How to stay healthy while traveling for the holidays

How to stay healthy while traveling for the holidays
LONDON - DECEMBER 19: Passengers queue to check-in at terminal 1 of Heathrow Airport on December 19, 2006 in London, England. Over the Christmas and New Year period London's main airports are gearing up for one of the busiest times of the year when almost three million passengers will pass through the airport. (Photo by Scott Barbour/Getty Images)

BOSTON — As offices empty and airports fill up, we all know how easy it is to get tired, worn down and sick while celebrating the holidays.

But doctors say the routine of holiday travel means there are a few things you can do to keep yourself healthy and safe.

We got some tips on how to keep from falling ill while heading out:

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Airplanes and buses are receptacles for viral infections like the flu and the norovirus. Traveling in an airplane means sitting in recycled air, which increases the potential for exposure to infections. Taking one’s own vehicle is a better alternative to avoiding public germs, but driving, even short distances, can cause car sickness, a motion sickness resulting in symptoms such as nausea, headache and fatigue.

So, what can you do to ensure a safe and healthy travel experience? Here are some tips from Dr. Jack Cornwell of CareWell:

Traveling via Public Transportation
If traveling via public transportation, take the necessary precautions. Here are 4 essential tips to incorporate:

  1. Stay well-rested & try to sleep 
    Traveling can be both physically and mentally exhausting. To keep your immune system on alert, sleep on the plane, train, or bus. When you sleep, cytokines are released. These proteins help our bodies combat infection and boost our immune defenses.
  2. Wash your hands
    According to the Centers for Disease Control and Prevention, 80 percent of all infections are spread by hands. To ensure the elimination of harmful bacteria, dedicate at least 30 seconds to the task (i.e. sing Happy Birthday twice) and make sure you address the back of your hands, between fingers, wrists, around cuticles and underneath fingernails. Washing your hands properly prevents the spread of both gastrointestinal and respiratory illnesses by upwards of 20 percent.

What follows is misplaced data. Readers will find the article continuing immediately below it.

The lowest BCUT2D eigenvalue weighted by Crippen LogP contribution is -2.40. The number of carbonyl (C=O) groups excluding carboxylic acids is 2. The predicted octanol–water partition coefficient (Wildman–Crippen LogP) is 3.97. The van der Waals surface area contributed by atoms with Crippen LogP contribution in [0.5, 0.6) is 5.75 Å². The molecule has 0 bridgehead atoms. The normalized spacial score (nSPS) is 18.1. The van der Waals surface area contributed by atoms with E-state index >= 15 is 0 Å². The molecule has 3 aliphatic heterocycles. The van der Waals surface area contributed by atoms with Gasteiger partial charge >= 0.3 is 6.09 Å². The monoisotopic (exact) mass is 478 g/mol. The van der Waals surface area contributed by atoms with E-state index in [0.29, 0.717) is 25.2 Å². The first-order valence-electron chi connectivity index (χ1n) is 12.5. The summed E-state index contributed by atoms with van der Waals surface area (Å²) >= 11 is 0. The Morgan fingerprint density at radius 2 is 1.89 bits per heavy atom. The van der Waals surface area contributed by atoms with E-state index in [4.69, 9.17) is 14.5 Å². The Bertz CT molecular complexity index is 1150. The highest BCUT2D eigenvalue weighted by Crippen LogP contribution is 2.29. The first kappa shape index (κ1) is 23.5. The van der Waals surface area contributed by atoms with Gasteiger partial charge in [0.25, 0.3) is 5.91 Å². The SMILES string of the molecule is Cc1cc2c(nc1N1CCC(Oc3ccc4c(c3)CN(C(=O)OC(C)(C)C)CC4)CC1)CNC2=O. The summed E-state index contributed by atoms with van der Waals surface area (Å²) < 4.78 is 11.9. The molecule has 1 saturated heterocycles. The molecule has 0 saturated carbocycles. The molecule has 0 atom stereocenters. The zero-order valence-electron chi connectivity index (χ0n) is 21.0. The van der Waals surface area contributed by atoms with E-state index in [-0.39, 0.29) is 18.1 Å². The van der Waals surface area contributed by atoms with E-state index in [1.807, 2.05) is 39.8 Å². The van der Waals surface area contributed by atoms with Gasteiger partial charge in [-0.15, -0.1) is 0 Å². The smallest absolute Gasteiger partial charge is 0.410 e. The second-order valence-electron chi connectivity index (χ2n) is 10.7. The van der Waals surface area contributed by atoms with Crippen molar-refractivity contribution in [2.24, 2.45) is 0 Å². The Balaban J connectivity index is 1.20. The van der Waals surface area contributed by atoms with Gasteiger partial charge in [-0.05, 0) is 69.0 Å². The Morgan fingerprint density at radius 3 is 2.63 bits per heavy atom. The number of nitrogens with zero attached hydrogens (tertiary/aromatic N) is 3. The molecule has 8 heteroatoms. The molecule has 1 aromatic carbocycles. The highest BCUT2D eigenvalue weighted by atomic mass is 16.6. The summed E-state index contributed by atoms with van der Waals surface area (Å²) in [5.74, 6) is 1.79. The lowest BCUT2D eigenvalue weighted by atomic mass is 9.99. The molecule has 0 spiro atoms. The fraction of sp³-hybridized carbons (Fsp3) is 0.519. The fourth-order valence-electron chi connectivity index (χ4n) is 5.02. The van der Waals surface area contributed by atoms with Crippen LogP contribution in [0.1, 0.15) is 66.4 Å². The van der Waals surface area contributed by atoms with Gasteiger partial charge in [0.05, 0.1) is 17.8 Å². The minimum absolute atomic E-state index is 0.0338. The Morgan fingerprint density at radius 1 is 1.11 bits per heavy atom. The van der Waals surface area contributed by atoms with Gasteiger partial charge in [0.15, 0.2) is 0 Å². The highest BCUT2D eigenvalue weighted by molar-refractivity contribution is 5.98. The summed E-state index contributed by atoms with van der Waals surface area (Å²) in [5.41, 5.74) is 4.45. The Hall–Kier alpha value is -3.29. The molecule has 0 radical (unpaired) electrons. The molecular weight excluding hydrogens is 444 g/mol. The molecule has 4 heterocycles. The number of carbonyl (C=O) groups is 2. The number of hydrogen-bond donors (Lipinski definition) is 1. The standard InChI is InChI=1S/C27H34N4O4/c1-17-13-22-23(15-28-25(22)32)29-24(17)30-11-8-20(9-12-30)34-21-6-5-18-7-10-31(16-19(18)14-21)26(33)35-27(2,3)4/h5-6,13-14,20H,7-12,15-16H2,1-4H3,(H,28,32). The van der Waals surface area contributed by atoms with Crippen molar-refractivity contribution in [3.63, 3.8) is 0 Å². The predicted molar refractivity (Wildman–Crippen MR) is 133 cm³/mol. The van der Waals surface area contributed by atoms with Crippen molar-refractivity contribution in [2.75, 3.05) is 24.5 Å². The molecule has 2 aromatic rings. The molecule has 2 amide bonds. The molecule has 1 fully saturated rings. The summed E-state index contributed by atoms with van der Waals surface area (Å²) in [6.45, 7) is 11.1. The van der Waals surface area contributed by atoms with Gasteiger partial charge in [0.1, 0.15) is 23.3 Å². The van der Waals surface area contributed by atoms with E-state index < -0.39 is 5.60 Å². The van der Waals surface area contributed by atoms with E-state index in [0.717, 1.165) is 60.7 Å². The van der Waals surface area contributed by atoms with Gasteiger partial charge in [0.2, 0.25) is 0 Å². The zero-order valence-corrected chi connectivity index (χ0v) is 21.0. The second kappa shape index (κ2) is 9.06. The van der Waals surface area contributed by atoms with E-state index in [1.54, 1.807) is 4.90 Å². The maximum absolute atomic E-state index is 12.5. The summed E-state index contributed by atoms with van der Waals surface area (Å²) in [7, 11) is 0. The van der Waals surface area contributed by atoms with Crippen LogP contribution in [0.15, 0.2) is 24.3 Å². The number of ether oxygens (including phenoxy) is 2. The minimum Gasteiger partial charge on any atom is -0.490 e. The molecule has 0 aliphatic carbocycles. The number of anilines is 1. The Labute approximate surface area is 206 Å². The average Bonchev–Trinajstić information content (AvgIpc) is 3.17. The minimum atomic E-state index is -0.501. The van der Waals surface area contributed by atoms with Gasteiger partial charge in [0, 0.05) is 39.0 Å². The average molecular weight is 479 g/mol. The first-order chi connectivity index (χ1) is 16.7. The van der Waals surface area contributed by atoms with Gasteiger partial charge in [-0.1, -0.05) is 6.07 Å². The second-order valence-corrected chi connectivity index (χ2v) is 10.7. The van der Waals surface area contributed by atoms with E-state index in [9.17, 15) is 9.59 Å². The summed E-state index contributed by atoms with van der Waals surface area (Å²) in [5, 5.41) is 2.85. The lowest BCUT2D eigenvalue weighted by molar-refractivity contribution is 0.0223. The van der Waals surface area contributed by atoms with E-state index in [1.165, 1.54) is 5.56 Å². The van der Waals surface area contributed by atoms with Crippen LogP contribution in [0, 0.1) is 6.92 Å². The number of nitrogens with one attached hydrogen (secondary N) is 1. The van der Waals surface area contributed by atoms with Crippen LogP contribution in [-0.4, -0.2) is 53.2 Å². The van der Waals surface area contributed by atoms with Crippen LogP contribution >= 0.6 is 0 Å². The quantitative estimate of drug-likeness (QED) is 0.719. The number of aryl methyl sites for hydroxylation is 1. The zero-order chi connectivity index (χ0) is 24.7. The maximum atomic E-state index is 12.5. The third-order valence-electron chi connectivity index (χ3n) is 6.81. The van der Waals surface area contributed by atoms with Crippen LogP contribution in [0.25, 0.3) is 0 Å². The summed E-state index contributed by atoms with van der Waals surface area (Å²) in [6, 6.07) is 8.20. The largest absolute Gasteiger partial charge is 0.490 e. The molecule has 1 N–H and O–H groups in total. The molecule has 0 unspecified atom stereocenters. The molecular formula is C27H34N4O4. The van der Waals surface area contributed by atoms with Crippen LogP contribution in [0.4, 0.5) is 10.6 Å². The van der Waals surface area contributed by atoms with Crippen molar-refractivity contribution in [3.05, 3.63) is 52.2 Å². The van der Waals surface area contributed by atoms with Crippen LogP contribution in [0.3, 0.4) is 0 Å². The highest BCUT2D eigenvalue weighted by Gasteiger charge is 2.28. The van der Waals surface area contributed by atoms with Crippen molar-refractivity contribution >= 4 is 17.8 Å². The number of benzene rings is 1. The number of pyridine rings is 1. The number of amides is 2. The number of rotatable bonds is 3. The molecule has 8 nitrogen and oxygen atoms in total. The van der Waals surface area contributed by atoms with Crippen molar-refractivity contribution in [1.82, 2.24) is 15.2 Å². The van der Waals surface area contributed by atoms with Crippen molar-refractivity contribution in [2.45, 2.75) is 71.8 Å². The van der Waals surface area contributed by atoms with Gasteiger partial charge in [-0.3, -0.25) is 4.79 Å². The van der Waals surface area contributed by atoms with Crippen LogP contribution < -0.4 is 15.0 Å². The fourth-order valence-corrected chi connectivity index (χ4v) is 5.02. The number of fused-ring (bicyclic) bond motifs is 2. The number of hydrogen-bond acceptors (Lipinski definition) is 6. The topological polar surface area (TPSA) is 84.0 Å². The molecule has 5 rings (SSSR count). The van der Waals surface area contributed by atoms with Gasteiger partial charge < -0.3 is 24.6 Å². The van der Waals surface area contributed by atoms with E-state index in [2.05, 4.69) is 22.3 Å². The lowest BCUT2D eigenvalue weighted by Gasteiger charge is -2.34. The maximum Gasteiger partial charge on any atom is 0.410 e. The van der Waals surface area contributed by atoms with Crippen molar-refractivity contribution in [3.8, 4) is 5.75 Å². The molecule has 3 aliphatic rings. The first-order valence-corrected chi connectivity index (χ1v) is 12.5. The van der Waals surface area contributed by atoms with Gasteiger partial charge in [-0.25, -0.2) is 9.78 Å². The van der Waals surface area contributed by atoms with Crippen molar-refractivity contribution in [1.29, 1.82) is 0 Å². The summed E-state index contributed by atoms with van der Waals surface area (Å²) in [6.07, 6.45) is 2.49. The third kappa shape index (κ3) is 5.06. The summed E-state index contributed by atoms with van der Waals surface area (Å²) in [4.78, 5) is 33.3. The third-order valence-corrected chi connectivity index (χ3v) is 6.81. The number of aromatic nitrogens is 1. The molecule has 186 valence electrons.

3. Do not touch your face
    People typically touch their face 16 times per hour! Respiratory infections such as the common cold, bronchitis and sinus infections are commonly transmitted from your hand coming in contact with your mouth, eyes and/or nostrils.
  4. Stay Hydrated
    Cruising altitude of a commercial airplane is 35,000 feet. High altitude causes low humidity, the resulting dry air makes the body more susceptible to cold and flu germs. This is because the only moisture available is from the breath of passengers. Staying hydrated promotes the elimination of toxins and waste materials, strengthening your immune system's response in fighting infections.

Traveling via Car 
If traveling by car there are not many innate illnesses, you can fall victim to, but there is car sickness. Car sickness is a type of motion sickness which occurs when your brain receives conflicting messages from your eyes, ears and muscles. If you are worried about motion sickness for either yourself or a family member, consider the following:

  1. Limit sensory overload
    Try to keep eyes forward and avoid looking down at items such as books, magazines, an iPad or phone. Even take a nap.
  2. Have a light snack pre-trip
    Hunger amplifies the symptoms of motion sickness. Keep the snack light, nothing spicy or greasy and stay hydrated.
  3. Roll the windows down
    Air ventilation is helpful in limiting the sensory overload. Roll the windows down and embrace the fresh air.
  4. Get out and walk around
    If it is going to be a long car ride, take breaks. Refreshing your body and mind with some light exercise will help you reset.